Peter Schey, an attorney who has been representing American Apparel in ICE's I-9 inspection, noted: "Unfortunately, companies like American Apparel do not have access to the government's files that establish whether individuals are legally authorized to work in the United States, nor have they historically had access to reliable methods to discern the authenticity of identification documents presented by job applicants. Given the large number of people who are believed to reside in the United States without proper documentation, estimated by some to be as high as 12 million, a review of I-9 documents of any manufacturing or service business in areas with large immigrant communities would likely disclose a significant number of workers who used invalid documents to gain employment, regardless of an employer's compliance with I-9 laws and rules."
The Company believes that its current surplus levels of inventory and production capacity will mitigate the adverse impact of any disruption to its manufacturing activities that may potentially result from the loss of these employees. To the extent that the Company may need to hire replacement workers, the Company presently believes it would only need to hire for a fraction of those employees that would be terminated. The Company currently has a significant backlog of active job applications. As the ultimate impact on the Company is difficult to predict at this time, no assurances can be given as to how, if at all, the loss of a significant number of manufacturing employees will affect the Company's business and operations.
The Company intends to cooperate with ICE to determine an appropriate timetable for the Company to complete an orderly verification of these employees' identification and employment eligibility documents. The Company also intends to fully respect the rights of its employees during this process.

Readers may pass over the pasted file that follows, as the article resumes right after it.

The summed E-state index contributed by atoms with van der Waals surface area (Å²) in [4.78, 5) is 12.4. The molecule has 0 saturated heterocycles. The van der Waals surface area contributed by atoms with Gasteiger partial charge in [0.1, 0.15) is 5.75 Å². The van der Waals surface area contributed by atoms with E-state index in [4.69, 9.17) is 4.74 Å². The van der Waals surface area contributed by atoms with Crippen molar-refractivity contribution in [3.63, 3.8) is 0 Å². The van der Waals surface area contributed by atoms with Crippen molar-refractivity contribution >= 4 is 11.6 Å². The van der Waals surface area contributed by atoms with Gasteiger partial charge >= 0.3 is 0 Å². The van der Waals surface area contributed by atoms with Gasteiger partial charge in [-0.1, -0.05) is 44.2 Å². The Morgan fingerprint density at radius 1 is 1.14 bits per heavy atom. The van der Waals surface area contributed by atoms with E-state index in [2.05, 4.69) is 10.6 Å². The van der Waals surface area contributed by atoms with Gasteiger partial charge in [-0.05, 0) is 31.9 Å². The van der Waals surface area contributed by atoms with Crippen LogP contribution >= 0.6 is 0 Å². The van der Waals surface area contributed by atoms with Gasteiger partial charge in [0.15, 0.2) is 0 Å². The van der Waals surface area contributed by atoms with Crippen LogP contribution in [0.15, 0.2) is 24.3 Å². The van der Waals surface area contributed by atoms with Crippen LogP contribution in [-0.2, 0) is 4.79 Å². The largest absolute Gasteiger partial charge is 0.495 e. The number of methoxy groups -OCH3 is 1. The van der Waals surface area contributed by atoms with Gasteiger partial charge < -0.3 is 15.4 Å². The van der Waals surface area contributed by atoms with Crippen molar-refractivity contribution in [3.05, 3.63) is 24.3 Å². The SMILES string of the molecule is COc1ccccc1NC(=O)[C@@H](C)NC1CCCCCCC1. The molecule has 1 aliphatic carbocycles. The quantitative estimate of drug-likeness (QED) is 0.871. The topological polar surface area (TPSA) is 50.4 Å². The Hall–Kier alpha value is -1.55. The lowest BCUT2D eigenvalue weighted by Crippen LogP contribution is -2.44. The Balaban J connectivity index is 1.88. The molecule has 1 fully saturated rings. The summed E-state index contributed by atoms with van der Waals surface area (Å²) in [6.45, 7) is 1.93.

About American Apparel
American Apparel is a vertically integrated manufacturer, distributor, and retailer of branded fashion basic apparel based in downtown Los Angeles, California. As of June 30, 2009, American Apparel employed approximately 10,000 people and operated over 270 retail stores in 19 countries, including the United States, Canada, Mexico, Brazil, United Kingdom, Austria, Belgium, France, Germany, Italy, the Netherlands, Spain, Sweden, Switzerland, Israel, Australia, Japan, South Korea, and China. American Apparel also operates a leading wholesale business that supplies high quality T-shirts and other casual wear to distributors and screen printers. In addition to its retail stores and wholesale operations, American Apparel operates an online retail e-commerce website at http://www.americanapparel.com.
Since as early as 2003, American Apparel has been a vocal proponent for the comprehensive reform of the immigration laws of the United States, through its "Legalize LA" campaign (http://www.legalize.la) and other venues.